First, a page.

How will I know if my child is being bullied?

One of our Educational Pyschologists, Heidi Bezuidenhout, shares the following advice for parents who ask what signs to look out for regarding bullying:

“We need to remember that all children are different and therefore the signs (or the way they communicate that to us) may be very different.

Bullying exists in many forms: verbally, physically, emotionally and the indications that a child may be bullied varies. They may not feel comfortable to tell you what is going on. They might feel socially isolated, rejected and feel like no one will understand or believe them. Or they might not have the vocabulary to explain what is happening.

It is important that parents watch and talk to their children on a daily basis. A relationship with them is key, because this may help to intervene faster when they are being bullied.

Some of the warning signs that something is going on could be a combination of the following:

• Behaviour of the child changes: for example their eating habits. Someone who usually eats a little could start binging or not eat at all

• Frequently complaining about aches or pains.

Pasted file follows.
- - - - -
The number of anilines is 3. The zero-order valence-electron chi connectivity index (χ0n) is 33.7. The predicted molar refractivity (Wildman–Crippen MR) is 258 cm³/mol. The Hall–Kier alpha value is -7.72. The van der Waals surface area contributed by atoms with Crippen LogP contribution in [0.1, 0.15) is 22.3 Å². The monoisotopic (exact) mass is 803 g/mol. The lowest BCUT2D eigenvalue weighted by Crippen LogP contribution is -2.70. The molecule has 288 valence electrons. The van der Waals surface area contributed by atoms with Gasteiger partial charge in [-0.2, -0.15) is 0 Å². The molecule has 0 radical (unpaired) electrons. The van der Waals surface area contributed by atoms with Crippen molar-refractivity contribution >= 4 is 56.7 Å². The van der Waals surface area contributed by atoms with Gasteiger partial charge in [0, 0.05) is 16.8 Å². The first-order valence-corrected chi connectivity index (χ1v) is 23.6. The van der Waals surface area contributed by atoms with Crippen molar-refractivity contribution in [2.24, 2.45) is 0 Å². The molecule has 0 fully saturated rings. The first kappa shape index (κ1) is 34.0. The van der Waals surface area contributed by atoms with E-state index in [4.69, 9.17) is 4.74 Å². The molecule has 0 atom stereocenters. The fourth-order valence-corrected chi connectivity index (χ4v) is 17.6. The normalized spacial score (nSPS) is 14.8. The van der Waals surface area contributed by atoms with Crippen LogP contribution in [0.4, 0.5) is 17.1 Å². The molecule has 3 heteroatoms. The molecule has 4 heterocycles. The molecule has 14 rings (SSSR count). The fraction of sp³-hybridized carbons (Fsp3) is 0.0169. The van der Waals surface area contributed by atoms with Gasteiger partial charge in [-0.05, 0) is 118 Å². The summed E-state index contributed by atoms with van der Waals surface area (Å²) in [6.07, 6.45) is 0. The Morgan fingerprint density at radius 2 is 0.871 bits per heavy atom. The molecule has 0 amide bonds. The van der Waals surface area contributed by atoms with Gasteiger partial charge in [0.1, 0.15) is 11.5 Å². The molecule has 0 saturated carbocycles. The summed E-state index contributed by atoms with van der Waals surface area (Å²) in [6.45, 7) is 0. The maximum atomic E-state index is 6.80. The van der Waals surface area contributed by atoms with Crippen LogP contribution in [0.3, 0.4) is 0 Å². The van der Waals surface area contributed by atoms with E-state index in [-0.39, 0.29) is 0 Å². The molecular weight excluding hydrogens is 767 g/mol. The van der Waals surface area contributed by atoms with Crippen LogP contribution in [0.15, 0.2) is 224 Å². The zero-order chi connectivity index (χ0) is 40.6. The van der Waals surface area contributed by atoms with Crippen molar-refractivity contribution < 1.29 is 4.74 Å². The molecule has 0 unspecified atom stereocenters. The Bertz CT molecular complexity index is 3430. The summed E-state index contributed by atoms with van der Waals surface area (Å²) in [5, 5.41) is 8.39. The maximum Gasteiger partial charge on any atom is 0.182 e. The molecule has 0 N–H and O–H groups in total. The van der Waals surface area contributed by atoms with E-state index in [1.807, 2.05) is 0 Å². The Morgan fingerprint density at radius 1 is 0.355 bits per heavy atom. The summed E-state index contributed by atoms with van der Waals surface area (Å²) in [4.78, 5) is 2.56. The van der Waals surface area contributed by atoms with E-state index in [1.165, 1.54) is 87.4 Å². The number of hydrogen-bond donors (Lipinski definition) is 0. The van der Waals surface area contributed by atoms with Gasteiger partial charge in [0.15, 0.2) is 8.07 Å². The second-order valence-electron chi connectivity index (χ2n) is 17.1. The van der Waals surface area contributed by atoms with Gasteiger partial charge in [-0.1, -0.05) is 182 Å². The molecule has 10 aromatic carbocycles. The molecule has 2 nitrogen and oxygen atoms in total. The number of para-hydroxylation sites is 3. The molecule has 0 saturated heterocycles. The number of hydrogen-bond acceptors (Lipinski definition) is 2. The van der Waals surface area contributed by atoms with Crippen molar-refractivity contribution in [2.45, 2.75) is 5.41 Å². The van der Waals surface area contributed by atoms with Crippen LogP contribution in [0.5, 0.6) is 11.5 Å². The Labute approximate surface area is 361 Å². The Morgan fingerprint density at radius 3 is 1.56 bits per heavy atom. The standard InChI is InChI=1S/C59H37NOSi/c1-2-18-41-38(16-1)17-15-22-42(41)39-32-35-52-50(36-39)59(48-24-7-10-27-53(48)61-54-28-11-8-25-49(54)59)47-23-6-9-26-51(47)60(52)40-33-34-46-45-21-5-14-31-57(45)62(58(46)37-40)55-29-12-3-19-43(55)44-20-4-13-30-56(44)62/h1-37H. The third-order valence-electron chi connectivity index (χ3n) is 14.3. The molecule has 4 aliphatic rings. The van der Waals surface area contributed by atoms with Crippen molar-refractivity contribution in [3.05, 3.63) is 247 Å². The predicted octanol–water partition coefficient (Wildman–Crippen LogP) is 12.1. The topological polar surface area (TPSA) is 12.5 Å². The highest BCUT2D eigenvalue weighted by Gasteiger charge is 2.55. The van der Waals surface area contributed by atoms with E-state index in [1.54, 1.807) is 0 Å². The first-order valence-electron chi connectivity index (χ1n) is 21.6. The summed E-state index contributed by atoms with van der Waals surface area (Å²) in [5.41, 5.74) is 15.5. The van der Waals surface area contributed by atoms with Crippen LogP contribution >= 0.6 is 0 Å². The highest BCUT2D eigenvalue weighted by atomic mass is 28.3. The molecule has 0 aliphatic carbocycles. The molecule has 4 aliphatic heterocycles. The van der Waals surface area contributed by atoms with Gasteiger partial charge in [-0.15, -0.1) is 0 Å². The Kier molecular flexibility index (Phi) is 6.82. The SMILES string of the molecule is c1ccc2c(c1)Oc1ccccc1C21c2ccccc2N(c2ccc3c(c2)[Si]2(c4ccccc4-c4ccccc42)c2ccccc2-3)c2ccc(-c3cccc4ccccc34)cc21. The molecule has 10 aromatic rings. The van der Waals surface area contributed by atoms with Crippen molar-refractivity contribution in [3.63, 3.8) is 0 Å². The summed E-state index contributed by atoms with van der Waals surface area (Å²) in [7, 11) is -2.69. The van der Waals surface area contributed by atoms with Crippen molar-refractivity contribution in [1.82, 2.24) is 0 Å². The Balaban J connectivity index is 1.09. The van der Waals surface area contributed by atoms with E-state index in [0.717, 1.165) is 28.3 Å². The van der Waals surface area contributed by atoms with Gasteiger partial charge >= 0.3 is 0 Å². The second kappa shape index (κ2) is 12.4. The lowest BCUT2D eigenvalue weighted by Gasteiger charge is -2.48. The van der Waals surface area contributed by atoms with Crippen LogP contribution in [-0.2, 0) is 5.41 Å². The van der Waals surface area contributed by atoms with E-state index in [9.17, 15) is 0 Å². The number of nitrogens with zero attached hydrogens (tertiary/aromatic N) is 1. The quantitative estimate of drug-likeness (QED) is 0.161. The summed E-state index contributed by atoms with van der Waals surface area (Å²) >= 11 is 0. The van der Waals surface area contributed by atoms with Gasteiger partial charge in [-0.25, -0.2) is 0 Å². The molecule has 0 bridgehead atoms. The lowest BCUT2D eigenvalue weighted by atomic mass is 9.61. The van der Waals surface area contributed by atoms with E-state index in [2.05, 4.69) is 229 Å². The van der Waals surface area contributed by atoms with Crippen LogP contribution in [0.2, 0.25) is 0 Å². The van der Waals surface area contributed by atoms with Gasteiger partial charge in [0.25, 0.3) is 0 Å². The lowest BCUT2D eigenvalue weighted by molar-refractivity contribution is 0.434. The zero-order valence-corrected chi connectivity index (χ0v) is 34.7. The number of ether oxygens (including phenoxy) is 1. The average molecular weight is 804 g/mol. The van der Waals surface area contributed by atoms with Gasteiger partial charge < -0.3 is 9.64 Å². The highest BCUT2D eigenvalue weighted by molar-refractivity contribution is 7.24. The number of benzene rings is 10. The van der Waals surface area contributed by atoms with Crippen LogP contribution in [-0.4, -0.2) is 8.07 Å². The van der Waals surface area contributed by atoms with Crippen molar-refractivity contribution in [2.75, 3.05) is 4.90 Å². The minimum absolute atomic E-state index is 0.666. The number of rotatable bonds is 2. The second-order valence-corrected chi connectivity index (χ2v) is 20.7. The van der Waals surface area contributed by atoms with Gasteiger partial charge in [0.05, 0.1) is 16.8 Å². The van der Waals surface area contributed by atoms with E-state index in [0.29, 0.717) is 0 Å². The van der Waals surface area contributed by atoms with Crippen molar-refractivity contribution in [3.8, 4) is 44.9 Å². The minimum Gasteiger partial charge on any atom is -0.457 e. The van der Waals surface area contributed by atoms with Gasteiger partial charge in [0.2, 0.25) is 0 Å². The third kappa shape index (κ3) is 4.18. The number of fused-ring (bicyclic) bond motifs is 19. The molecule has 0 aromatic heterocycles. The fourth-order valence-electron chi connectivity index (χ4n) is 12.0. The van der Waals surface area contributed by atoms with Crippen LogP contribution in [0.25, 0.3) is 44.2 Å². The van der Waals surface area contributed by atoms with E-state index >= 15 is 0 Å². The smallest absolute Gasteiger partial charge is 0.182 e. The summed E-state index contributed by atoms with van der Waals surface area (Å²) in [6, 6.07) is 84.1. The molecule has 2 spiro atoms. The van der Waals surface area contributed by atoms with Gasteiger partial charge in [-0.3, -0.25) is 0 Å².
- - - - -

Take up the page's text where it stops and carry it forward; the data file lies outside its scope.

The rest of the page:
• Unexplainable injuries or marks on their bodies

• Nightmares or changing of sleeping patterns

• Loss of interest in activities, friends or school

• Sudden loss of friends or avoiding social activities.

• Lost or damaged personal items: like books, clothing.

• Changes in mood: like crying or looking down/unhappy for no specific reason

• Anger outbursts/sudden frustration or tantrums

• Hurting themselves or talking about suicide;

When children voice/ show that they are thinking about suicide, we as adults and parents should always take it seriously. It is important to talk to your child and get to the reason why they feel like this. It will also be wise to include a healthcare professional, like a counsellor or psychologist to help with this process.”